"Taking the Escalator Up the Mountain"
Every morning, the famous Central-Mid-Levels Escalator gently rolls downhill, taking commuters from the hillside residential areas to Central District in the bustling heart of the Chinese special administrative region. This escalator, also known as the "Central-Mid-Levels-Escalator," is utilized and appreciated by people from all walks of life, from elderly individuals to domestic helpers going to the markets, and smartly dressed businessmen on their way to the office.
This system is not just a single escalator but a network of interconnected escalators and moving walkways. They are designed to allow passengers to get on or off at different points and often run over the streets at an elevated level.
Stretching over 800 meters, it is the longest covered escalator system in the world. It covers a total ascent of 135 meters and, best of all, it is free of charge.
David, a 50-year-old resident who lives near the top of the mountain, spends around 30 minutes each day on the Central-Mid-Levels Escalator. He relies on it for his daily commute to the office and back up the mountain afterward. Carmen, a 42-year-old Hong Kong resident, finds the escalator particularly convenient in the summer months as it reduces her sweating during the journey to work.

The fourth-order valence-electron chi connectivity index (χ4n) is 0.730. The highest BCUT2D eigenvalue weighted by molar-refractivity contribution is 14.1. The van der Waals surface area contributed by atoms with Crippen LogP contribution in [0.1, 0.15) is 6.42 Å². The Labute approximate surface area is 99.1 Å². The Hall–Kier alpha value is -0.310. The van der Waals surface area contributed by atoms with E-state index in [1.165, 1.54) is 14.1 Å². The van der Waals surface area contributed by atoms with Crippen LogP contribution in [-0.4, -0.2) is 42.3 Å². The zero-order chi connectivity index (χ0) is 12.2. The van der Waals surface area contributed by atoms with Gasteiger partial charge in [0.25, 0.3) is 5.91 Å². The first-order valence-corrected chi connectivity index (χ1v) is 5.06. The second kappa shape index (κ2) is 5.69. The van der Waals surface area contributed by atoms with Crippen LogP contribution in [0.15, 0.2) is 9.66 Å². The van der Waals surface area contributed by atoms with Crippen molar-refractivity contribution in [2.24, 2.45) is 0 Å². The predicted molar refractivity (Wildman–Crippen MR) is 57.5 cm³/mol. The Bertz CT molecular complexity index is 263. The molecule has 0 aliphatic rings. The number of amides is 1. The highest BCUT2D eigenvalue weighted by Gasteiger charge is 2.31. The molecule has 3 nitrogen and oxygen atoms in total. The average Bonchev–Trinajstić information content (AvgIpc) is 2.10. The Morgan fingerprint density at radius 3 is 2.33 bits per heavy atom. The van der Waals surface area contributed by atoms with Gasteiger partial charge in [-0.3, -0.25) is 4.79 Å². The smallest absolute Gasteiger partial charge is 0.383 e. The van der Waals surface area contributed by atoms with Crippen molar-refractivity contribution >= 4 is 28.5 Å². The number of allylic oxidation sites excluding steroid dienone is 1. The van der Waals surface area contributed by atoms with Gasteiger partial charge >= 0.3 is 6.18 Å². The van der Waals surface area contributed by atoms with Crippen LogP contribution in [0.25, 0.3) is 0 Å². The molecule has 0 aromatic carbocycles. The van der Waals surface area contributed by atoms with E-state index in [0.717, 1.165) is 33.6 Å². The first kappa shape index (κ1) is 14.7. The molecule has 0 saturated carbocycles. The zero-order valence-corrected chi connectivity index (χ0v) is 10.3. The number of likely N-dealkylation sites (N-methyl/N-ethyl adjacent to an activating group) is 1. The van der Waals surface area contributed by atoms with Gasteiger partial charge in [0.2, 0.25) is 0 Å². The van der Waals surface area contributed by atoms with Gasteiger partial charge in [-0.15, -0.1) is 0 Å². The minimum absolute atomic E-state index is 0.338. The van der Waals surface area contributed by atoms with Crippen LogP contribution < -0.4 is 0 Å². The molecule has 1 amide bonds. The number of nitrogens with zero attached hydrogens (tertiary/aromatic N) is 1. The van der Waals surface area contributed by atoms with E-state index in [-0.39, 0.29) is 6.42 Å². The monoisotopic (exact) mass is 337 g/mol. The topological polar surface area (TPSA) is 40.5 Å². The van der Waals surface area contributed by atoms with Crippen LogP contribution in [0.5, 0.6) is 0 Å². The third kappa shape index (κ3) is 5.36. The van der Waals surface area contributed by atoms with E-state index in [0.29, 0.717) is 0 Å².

The system operates in a specific direction during different hours of the day. It starts downhill at 6 am and continues in that direction until 10 am. Tourists unfamiliar with this schedule occasionally find themselves confused. One mainland Chinese tourist explains how she was worried about going in the wrong direction since the escalator only went downhill. However, a staff member informed her that the direction changes at 10 am. Such schedule adjustments require around 20 minutes to reconfigure each of the 23 escalators.
While descending, the escalator sees only a few people using the opposite staircase to go uphill. However, as the time approaches 10 am, more and more people gather and eagerly wait for the direction to switch, especially elderly individuals burdened with shopping bags.
Hong Kong residents, including a 95-year-old woman, appreciate the convenience of the escalator system, particularly during rainy or sunny weather. Bypassing the need to use public transportation, they find it very practical. The famous escalator has even made appearances in popular movies, such as Wong Kar-wai's "Chungking Express" in 1994 and "The Dark Knight" in 2008.
As the famous escalator system celebrates its 30th anniversary this year since its launch in October 1993, initial criticisms about its cost and being a project for the wealthy have largely subsided. The Central-Mid-Levels Escalator has become a beloved transportation mode for both tourists and locals alike, with approximately 80,000 people using it daily.
Carmen, the 42-year-old Hong Kong resident, expresses her hope that the Central-Mid-Levels Escalator will continue operating for many years to come, envisioning generations to come experiencing its convenience and charm. She believes that the escalator is already pretty great and sees no need for any changes.